20th February 2022
I promise that I really tried. I tried more than once.
I just can’t read Patrick White’s revered ‘Eye of the Storm’. I had to resort to reading reviews about the book’s “high intellect” and “heroic maturity”, just to understand what he was going on about.
OK. I’ll admit it, I may well be too dumb and immature for this ‘masterpiece’.
The opening felt like a Conan Doyle ‘Whodunnit’. The more I read, the more I felt like I was reading the back of a ‘Cluedo – Limited Edition Box’. Even though you were kind enough to share a latte and chat about the book, I still couldn’t find it in me to enjoy it.
Joy gleamed from your eyes as you read passages out loud from the text. The lady on the adjacent table, resplendent in pineapple-patterned cheesecloth wasn’t interested in Patrick’s ‘conscientious characterisation’ and ‘self-indulgent scene setting’ either. I just sat still, chomping my ham and cheese croissant.
I get it. I can see the beauty in his work, but it is just too slow, too dense for me. If I had just one paragraph or two to analyse for school homework, I could manage. But there are so many words, so much detail, that I can’t digest it. Patrick’s ‘degustation novel’ doesn’t just serve up dozens of varied courses, he also serves them on full sized plates, with no concession to their innumerable number and rich nature.
Maybe one day I will find myself back in the ‘Eye of the Storm’ but not too soon please.
I’m not surprised at your response. I understand why you’d find Patrick’s writing too dense. So do most Australians.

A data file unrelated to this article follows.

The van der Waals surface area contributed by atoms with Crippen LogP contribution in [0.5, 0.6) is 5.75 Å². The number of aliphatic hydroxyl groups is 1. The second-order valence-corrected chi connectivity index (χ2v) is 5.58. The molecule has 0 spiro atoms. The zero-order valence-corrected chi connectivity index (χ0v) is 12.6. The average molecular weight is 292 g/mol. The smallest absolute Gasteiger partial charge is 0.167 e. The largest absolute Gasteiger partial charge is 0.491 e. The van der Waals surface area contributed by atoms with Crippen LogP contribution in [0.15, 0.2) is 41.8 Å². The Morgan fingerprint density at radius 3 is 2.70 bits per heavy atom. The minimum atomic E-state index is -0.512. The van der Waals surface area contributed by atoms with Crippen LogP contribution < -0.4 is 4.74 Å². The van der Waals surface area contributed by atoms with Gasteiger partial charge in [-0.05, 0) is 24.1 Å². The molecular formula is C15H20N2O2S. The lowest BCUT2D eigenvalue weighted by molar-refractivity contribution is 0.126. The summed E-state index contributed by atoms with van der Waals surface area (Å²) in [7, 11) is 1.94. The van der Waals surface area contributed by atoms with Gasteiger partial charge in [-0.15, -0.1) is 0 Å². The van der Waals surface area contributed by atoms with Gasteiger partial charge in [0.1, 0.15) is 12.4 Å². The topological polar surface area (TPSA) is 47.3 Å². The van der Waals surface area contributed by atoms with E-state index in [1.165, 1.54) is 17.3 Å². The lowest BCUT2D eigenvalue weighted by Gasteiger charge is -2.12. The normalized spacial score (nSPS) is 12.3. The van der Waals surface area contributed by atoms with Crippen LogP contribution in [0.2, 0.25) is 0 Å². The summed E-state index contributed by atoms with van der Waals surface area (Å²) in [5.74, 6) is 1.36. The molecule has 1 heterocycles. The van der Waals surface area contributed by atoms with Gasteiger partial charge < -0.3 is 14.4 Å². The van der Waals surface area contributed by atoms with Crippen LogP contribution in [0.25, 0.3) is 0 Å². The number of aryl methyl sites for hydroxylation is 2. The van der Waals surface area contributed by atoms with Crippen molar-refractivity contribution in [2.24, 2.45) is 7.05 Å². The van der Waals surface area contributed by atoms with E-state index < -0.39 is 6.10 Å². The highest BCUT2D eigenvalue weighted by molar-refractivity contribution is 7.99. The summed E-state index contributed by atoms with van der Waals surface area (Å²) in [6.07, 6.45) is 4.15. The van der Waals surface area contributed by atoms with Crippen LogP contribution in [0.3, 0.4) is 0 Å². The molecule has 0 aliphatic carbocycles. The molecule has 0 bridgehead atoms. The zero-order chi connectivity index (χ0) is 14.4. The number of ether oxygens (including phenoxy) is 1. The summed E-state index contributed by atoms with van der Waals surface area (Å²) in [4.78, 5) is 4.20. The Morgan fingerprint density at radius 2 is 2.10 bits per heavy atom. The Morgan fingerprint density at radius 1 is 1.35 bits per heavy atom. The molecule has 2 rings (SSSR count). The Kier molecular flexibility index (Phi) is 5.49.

Like you, he’s both British and Australian and around your age when he started writing this book. However, that’s where the similarities end. I had a wry laugh to myself as the image you’ve chosen this week is that of the movie poster created when the book was turned into a film. Mine is the cover of the book that sits on my library shelf. The book is a masterpiece, I’ve got my doubts that the film is.
It’s important to read for pleasure but also try and keep going with writers with whom you may not instantly connect with. Every writer teaches you something if you’re open and curious enough to persevere. Maybe I’ll return to Patrick White another time, but for the moment, here is how Patrick describes the eyes of the central character, Elizabeth White. She is close to death, and when the book opens, ‘it was neither night nor day.’
‘She directed at the nurse that milky stare which at times still seemed to unshutter glimpses of a terrifying mineral blue’
‘Again, there was that moment of splintered sapphires, before the lids, dropping like scales, extinguished it.’
You know when you stand in front of a painting and think to yourself, how the hell did the artist do that? That’s exactly how I feel when I read, not just the few lines above, but everything in this book.
And now for something totally different. Let’s look at the fastest selling paperback of all times in the UK. Vintage Press, who acquired the rights, probably couldn’t believe their good fortune. Written by British writer, EL James, the first book (there are three in the series) has been translated into 52 languages and sold over 100 million copies worldwide. Wow! This must be an amazing book, right? So over to you, Bruce, tell me what you think of the opening pages of ‘Fifty Shades of Grey’. If you haven’t got a copy on your bookshelf, check it out on Amazon…
Follow My Writing Extracts
Get new content delivered directly to your inbox.